# What Is Queue in Data Structure W3schools?

//

Heather Bennett

In data structures, a queue is an abstract data type that follows the FIFO (First-In-First-Out) principle. It is similar to a real-life queue, where the person who arrives first gets served first. In programming, a queue allows you to store and retrieve elements in a specific order.

## Operations in Queue

A queue supports two main operations:

• Enqueue: This operation adds an element to the end of the queue.
• Dequeue: This operation removes the element from the front of the queue.

## Implementation of Queue

A queue can be implemented using various data structures such as arrays or linked lists. Here, we will discuss the implementation using an array:

``````
class Queue {
constructor() {
this.items = [];
}

enqueue(element) {
this.items.push(element);
}

dequeue() {
if (this.isEmpty()) {
return "Underflow";
}
return this.shift();
}

isEmpty() {
return this.length === 0;
}

// Other utility methods
}
```
```

In this implementation, we use an array called `this.items` to store the elements of the queue. The `enqueue()` method appends an element to the end of the array, while the `dequeue()` method removes and returns the first element from the array. The `isEmpty()` method checks if the queue is empty or not.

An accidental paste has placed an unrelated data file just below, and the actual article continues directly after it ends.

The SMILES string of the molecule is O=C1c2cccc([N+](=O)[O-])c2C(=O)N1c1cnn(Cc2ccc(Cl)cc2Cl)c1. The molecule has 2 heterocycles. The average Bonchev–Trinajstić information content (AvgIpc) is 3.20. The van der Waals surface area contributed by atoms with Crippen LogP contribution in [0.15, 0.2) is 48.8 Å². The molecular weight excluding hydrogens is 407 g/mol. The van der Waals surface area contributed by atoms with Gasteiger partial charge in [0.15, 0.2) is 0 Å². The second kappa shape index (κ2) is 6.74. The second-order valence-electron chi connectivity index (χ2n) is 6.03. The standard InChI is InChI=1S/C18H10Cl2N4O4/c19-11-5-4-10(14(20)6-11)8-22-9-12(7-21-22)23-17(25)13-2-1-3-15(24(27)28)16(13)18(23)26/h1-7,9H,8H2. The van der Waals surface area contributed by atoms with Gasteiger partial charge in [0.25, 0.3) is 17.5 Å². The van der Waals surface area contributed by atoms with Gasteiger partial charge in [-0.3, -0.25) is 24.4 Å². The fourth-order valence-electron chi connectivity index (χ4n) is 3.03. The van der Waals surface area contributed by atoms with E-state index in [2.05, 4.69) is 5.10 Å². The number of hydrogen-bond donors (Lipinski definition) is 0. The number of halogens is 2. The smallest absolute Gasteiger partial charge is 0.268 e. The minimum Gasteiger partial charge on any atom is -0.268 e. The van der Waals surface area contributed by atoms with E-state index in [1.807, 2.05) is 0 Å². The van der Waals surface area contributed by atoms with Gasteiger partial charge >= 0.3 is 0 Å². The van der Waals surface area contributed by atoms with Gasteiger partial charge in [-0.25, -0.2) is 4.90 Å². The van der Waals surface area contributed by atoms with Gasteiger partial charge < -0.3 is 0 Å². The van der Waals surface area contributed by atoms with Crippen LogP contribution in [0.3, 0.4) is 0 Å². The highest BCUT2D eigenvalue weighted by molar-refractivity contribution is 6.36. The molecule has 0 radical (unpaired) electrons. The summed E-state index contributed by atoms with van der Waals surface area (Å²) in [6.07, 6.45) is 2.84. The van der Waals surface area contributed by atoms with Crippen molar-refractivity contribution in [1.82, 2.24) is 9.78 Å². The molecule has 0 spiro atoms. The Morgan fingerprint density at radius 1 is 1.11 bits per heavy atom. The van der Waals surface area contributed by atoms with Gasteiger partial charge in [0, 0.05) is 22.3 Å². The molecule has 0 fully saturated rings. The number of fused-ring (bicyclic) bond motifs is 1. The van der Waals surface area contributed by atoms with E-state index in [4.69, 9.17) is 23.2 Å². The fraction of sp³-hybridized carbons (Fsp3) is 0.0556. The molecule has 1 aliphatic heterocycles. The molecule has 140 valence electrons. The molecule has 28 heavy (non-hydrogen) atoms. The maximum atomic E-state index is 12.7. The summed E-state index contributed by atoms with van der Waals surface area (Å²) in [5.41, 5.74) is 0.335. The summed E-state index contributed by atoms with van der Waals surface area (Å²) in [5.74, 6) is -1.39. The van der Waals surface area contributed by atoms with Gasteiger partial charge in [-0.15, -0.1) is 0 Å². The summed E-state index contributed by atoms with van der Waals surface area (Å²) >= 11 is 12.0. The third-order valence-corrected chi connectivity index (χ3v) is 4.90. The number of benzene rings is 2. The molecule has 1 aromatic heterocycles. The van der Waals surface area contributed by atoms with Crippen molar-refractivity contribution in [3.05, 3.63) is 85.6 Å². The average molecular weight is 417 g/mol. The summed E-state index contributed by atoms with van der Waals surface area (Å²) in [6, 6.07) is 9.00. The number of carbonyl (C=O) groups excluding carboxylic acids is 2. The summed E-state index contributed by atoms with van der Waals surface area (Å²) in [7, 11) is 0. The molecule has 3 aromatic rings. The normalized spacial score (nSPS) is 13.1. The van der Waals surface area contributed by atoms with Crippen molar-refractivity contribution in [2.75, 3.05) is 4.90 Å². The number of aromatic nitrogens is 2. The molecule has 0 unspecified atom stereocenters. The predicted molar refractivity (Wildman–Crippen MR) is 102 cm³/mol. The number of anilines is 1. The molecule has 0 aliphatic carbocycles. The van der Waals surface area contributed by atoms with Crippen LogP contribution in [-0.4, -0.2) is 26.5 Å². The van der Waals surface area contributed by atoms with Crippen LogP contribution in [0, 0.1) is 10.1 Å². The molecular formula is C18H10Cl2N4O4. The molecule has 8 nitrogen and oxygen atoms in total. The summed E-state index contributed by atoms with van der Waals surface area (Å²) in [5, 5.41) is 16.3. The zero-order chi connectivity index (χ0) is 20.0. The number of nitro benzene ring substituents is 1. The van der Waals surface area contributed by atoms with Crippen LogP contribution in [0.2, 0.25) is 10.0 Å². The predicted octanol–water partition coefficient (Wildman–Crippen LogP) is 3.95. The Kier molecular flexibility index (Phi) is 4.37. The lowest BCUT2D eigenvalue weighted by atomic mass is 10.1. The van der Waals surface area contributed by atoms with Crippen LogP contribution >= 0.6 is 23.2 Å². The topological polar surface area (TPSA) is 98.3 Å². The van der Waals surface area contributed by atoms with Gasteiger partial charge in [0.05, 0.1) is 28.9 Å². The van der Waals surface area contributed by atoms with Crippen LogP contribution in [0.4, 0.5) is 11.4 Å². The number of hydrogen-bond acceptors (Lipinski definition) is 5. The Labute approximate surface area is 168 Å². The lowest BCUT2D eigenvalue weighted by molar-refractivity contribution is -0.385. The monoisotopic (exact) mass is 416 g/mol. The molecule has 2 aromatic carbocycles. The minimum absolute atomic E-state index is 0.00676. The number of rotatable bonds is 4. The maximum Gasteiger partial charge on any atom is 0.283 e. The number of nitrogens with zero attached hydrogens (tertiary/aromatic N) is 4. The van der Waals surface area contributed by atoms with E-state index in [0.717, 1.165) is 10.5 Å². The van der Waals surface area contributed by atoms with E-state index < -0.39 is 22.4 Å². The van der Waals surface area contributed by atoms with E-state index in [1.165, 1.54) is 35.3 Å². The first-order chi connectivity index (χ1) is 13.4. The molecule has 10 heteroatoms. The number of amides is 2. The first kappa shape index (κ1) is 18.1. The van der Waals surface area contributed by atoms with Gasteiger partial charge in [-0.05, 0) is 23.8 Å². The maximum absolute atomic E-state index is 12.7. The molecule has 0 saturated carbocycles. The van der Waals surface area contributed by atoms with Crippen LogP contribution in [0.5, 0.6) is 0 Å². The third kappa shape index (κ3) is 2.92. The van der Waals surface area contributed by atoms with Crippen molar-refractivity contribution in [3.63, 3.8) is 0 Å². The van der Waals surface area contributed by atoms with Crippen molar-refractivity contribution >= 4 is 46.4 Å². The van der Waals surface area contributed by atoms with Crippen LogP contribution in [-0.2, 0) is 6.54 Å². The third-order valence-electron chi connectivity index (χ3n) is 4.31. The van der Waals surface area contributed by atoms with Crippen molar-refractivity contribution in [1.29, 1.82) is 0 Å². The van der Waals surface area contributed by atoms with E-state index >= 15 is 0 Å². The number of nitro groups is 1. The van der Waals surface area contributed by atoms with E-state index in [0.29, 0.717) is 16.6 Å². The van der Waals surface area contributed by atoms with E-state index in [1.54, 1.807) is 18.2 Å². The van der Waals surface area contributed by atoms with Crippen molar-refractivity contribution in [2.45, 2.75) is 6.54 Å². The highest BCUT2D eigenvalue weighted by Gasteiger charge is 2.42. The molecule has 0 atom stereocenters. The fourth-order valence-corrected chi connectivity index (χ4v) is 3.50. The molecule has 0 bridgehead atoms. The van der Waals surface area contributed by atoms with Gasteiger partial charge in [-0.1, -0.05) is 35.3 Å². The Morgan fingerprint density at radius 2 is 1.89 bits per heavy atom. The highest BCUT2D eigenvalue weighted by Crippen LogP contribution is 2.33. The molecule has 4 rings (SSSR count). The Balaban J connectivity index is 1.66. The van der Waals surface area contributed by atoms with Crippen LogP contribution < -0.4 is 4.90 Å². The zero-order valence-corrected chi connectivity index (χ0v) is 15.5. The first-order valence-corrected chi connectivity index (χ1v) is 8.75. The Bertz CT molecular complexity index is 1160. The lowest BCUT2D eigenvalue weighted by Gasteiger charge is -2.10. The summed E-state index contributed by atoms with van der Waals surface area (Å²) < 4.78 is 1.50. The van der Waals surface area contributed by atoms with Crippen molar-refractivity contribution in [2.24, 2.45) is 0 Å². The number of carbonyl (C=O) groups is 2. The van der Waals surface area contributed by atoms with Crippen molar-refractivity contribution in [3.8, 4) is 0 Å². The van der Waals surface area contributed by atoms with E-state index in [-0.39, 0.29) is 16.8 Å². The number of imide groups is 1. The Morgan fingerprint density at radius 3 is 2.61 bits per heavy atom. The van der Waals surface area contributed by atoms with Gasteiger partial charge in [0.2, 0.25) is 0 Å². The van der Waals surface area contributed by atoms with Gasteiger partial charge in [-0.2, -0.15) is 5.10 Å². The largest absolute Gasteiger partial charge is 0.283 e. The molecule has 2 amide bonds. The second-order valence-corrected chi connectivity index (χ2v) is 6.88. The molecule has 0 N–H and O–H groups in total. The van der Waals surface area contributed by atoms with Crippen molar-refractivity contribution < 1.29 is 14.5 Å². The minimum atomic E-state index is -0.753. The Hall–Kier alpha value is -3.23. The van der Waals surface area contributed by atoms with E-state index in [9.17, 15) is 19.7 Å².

## Usage of Queue

The concept of queues finds its application in various real-life scenarios and computer algorithms. Some common use cases include:

• Process Scheduling: Operating systems often use queues to manage the execution of processes.
• Breadth-First Search: Queues are used in graph traversal algorithms like BFS to explore neighbors level by level.
• Print Spooling: When multiple print jobs are sent to a printer, they are placed in a queue and processed sequentially.

## Conclusion

A queue is a fundamental data structure that follows the FIFO principle. It allows efficient insertion and removal of elements in a specific order. Understanding queues and their implementation is crucial for building efficient algorithms and solving real-world problems.